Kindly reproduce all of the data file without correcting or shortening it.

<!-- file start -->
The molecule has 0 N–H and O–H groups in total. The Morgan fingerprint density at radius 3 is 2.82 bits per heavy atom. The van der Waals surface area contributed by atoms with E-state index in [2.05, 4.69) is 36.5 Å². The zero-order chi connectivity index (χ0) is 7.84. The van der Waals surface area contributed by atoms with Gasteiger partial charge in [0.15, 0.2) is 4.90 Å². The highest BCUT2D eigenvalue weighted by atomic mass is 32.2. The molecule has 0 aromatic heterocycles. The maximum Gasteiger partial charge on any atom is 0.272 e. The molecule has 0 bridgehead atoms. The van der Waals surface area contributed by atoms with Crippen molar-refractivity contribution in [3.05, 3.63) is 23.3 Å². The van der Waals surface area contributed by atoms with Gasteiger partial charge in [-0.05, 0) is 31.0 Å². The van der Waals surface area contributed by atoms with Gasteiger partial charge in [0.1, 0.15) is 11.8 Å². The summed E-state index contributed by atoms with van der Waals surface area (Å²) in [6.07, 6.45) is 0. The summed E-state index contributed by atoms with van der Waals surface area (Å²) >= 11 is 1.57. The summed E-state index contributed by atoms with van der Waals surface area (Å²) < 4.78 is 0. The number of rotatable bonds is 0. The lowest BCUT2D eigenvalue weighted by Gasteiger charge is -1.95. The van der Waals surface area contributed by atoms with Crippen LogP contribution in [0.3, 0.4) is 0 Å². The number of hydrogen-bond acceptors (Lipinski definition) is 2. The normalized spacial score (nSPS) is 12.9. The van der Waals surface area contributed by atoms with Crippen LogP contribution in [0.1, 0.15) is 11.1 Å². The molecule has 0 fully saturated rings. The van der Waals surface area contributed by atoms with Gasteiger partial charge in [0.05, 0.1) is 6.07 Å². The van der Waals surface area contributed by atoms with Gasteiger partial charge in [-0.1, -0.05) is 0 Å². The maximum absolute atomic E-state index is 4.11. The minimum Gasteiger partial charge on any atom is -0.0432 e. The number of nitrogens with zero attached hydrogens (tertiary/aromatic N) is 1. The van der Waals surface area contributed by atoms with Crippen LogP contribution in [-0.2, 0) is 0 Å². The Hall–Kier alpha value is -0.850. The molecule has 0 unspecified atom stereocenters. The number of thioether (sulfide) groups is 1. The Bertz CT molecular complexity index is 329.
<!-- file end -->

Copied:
The molecule has 0 N–H and O–H groups in total. The Morgan fingerprint density at radius 3 is 2.82 bits per heavy atom. The van der Waals surface area contributed by atoms with E-state index in [2.05, 4.69) is 36.5 Å². The zero-order chi connectivity index (χ0) is 7.84. The van der Waals surface area contributed by atoms with Gasteiger partial charge in [0.15, 0.2) is 4.90 Å². The highest BCUT2D eigenvalue weighted by atomic mass is 32.2. The molecule has 0 aromatic heterocycles. The maximum Gasteiger partial charge on any atom is 0.272 e. The molecule has 0 bridgehead atoms. The van der Waals surface area contributed by atoms with Crippen molar-refractivity contribution in [3.05, 3.63) is 23.3 Å². The van der Waals surface area contributed by atoms with Gasteiger partial charge in [-0.05, 0) is 31.0 Å². The van der Waals surface area contributed by atoms with Gasteiger partial charge in [0.1, 0.15) is 11.8 Å². The summed E-state index contributed by atoms with van der Waals surface area (Å²) in [6.07, 6.45) is 0. The summed E-state index contributed by atoms with van der Waals surface area (Å²) >= 11 is 1.57. The summed E-state index contributed by atoms with van der Waals surface area (Å²) < 4.78 is 0. The number of rotatable bonds is 0. The lowest BCUT2D eigenvalue weighted by Gasteiger charge is -1.95. The van der Waals surface area contributed by atoms with Crippen LogP contribution in [0.3, 0.4) is 0 Å². The number of hydrogen-bond acceptors (Lipinski definition) is 2. The normalized spacial score (nSPS) is 12.9. The van der Waals surface area contributed by atoms with Crippen LogP contribution in [0.1, 0.15) is 11.1 Å². The molecule has 0 fully saturated rings. The van der Waals surface area contributed by atoms with Gasteiger partial charge in [0.05, 0.1) is 6.07 Å². The van der Waals surface area contributed by atoms with Gasteiger partial charge in [-0.1, -0.05) is 0 Å². The maximum absolute atomic E-state index is 4.11. The minimum Gasteiger partial charge on any atom is -0.0432 e. The number of nitrogens with zero attached hydrogens (tertiary/aromatic N) is 1. The van der Waals surface area contributed by atoms with Crippen LogP contribution in [-0.2, 0) is 0 Å². The Hall–Kier alpha value is -0.850. The molecule has 0 unspecified atom stereocenters. The number of thioether (sulfide) groups is 1. The Bertz CT molecular complexity index is 329.